Firefly Lore

David L. Frye dfrye at
Thu Jan 20 15:54:11 UTC 2000

Likewise in Mexquitic, SLP (one of the former Tlaxcalan settlements in the
north, where Nahuatl was spoken until 1850 or so). "Brujas" (there is no
nahuatl word used) are seen as lights dancing along the hills at night,
and are said to come into houses to suck people dry -- why else do old
people look so wrinkled, after all? But in the three years I lived in
Mexquitic I don't recall ever seeing a firefly -- too high & dry, I
suppose. The "naturalistic" explanation of the lights would probably be
lightning flashes.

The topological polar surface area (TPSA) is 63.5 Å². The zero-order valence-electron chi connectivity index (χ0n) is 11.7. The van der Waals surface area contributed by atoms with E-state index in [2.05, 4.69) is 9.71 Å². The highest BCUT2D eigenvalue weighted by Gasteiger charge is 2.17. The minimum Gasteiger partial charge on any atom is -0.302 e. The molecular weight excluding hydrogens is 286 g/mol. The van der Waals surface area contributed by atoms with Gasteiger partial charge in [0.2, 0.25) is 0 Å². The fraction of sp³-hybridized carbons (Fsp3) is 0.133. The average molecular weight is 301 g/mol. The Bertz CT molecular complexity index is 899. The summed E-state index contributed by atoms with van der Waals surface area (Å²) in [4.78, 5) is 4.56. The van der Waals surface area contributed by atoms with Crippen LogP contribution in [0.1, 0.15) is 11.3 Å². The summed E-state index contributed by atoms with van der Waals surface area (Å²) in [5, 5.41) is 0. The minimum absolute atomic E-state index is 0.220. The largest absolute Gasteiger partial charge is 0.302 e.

> This meshes neatly with what J.L. McKeever Furst writes about of people in
> the same region, whose "major worry is the witch, or nahualli, a terrifying
> and malevolent being whose activities are known in catastrophies, misfortune
> and illnesses, whose lanterns dance along trails at night."
> Lights are also associated with "the tlahuepoches, or dangerous nocturnal
> birds that suck blood from adults (but prefer the blood of infants) through lo
> ng beaks they use as suction tubes." .... "In Alta, these fearsome
> tlahuepoches either carry lights or emit a glow themselves."

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